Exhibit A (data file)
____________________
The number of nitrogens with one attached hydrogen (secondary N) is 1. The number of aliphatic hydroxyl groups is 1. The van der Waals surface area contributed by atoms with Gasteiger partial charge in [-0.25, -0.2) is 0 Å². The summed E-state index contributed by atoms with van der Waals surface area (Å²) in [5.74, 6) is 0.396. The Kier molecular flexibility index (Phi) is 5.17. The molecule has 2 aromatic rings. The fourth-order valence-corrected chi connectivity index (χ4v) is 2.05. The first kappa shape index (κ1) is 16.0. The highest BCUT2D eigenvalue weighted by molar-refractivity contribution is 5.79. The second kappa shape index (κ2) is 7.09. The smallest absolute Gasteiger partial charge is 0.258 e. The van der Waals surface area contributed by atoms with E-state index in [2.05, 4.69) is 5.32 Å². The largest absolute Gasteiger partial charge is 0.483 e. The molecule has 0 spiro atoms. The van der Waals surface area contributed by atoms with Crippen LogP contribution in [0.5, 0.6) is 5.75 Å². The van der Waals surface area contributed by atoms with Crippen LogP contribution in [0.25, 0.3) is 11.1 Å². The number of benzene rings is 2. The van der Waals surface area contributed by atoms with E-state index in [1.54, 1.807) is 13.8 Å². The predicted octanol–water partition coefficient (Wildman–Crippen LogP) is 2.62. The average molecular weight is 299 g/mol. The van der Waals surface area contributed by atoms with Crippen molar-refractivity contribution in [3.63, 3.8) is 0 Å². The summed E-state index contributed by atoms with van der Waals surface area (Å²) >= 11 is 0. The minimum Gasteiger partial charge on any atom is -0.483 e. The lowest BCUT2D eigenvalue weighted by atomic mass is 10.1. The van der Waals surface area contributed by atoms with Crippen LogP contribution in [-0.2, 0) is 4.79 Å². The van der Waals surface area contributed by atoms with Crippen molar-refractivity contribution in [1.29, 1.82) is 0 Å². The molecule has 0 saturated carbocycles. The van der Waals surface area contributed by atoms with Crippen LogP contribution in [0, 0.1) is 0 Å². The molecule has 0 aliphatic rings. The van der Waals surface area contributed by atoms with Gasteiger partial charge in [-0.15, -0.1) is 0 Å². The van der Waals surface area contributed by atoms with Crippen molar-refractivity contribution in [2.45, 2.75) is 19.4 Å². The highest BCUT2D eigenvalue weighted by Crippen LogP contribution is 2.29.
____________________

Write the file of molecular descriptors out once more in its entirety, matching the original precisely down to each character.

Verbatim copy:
The number of nitrogens with one attached hydrogen (secondary N) is 1. The number of aliphatic hydroxyl groups is 1. The van der Waals surface area contributed by atoms with Gasteiger partial charge in [-0.25, -0.2) is 0 Å². The summed E-state index contributed by atoms with van der Waals surface area (Å²) in [5.74, 6) is 0.396. The Kier molecular flexibility index (Phi) is 5.17. The molecule has 2 aromatic rings. The fourth-order valence-corrected chi connectivity index (χ4v) is 2.05. The first kappa shape index (κ1) is 16.0. The highest BCUT2D eigenvalue weighted by molar-refractivity contribution is 5.79. The second kappa shape index (κ2) is 7.09. The smallest absolute Gasteiger partial charge is 0.258 e. The van der Waals surface area contributed by atoms with E-state index in [2.05, 4.69) is 5.32 Å². The largest absolute Gasteiger partial charge is 0.483 e. The molecule has 0 spiro atoms. The van der Waals surface area contributed by atoms with Crippen LogP contribution in [0.5, 0.6) is 5.75 Å². The van der Waals surface area contributed by atoms with Crippen LogP contribution in [0.25, 0.3) is 11.1 Å². The number of benzene rings is 2. The van der Waals surface area contributed by atoms with E-state index in [1.54, 1.807) is 13.8 Å². The predicted octanol–water partition coefficient (Wildman–Crippen LogP) is 2.62. The average molecular weight is 299 g/mol. The van der Waals surface area contributed by atoms with Crippen molar-refractivity contribution in [3.63, 3.8) is 0 Å². The summed E-state index contributed by atoms with van der Waals surface area (Å²) >= 11 is 0. The minimum Gasteiger partial charge on any atom is -0.483 e. The lowest BCUT2D eigenvalue weighted by atomic mass is 10.1. The van der Waals surface area contributed by atoms with Crippen LogP contribution in [-0.2, 0) is 4.79 Å². The van der Waals surface area contributed by atoms with Crippen molar-refractivity contribution in [1.29, 1.82) is 0 Å². The molecule has 0 saturated carbocycles. The van der Waals surface area contributed by atoms with Crippen LogP contribution in [0, 0.1) is 0 Å². The molecule has 0 aliphatic rings. The van der Waals surface area contributed by atoms with Gasteiger partial charge in [-0.15, -0.1) is 0 Å². The van der Waals surface area contributed by atoms with Crippen molar-refractivity contribution in [2.45, 2.75) is 19.4 Å². The highest BCUT2D eigenvalue weighted by Crippen LogP contribution is 2.29.